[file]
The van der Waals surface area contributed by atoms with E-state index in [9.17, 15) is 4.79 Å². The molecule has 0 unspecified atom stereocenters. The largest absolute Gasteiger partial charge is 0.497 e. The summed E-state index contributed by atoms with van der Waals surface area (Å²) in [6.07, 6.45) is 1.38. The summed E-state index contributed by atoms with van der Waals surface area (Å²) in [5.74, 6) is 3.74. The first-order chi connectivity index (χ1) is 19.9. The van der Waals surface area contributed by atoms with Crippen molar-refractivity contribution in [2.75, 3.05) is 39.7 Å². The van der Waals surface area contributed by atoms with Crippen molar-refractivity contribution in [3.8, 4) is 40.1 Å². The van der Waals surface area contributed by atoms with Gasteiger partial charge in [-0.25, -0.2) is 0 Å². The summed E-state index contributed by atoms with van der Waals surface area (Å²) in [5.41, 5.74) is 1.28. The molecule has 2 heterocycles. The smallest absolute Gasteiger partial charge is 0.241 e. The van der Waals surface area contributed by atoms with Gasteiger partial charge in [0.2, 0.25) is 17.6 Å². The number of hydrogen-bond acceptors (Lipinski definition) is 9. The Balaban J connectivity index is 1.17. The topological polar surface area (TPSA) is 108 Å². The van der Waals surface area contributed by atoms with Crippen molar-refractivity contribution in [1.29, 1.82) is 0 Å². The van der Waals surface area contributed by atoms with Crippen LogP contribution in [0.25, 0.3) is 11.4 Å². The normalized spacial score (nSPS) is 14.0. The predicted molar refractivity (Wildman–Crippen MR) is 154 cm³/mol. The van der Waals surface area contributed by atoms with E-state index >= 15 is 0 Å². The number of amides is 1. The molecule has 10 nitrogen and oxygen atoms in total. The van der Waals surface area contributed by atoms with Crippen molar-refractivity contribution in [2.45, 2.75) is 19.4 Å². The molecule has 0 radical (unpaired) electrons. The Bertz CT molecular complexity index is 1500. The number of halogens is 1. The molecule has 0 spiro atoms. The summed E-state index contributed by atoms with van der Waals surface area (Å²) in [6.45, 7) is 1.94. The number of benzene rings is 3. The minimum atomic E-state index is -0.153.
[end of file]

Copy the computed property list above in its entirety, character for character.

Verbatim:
The van der Waals surface area contributed by atoms with E-state index in [9.17, 15) is 4.79 Å². The molecule has 0 unspecified atom stereocenters. The largest absolute Gasteiger partial charge is 0.497 e. The summed E-state index contributed by atoms with van der Waals surface area (Å²) in [6.07, 6.45) is 1.38. The summed E-state index contributed by atoms with van der Waals surface area (Å²) in [5.74, 6) is 3.74. The first-order chi connectivity index (χ1) is 19.9. The van der Waals surface area contributed by atoms with Crippen molar-refractivity contribution in [2.75, 3.05) is 39.7 Å². The van der Waals surface area contributed by atoms with Crippen molar-refractivity contribution in [3.8, 4) is 40.1 Å². The van der Waals surface area contributed by atoms with Gasteiger partial charge in [-0.25, -0.2) is 0 Å². The summed E-state index contributed by atoms with van der Waals surface area (Å²) in [5.41, 5.74) is 1.28. The molecule has 2 heterocycles. The smallest absolute Gasteiger partial charge is 0.241 e. The van der Waals surface area contributed by atoms with Gasteiger partial charge in [0.2, 0.25) is 17.6 Å². The number of hydrogen-bond acceptors (Lipinski definition) is 9. The Balaban J connectivity index is 1.17. The topological polar surface area (TPSA) is 108 Å². The van der Waals surface area contributed by atoms with Crippen molar-refractivity contribution in [1.29, 1.82) is 0 Å². The van der Waals surface area contributed by atoms with Crippen LogP contribution in [0.25, 0.3) is 11.4 Å². The normalized spacial score (nSPS) is 14.0. The predicted molar refractivity (Wildman–Crippen MR) is 154 cm³/mol. The van der Waals surface area contributed by atoms with E-state index >= 15 is 0 Å². The number of amides is 1. The molecule has 10 nitrogen and oxygen atoms in total. The van der Waals surface area contributed by atoms with Crippen molar-refractivity contribution in [2.45, 2.75) is 19.4 Å². The molecule has 0 radical (unpaired) electrons. The Bertz CT molecular complexity index is 1500. The number of halogens is 1. The molecule has 0 spiro atoms. The summed E-state index contributed by atoms with van der Waals surface area (Å²) in [6.45, 7) is 1.94. The number of benzene rings is 3. The minimum atomic E-state index is -0.153.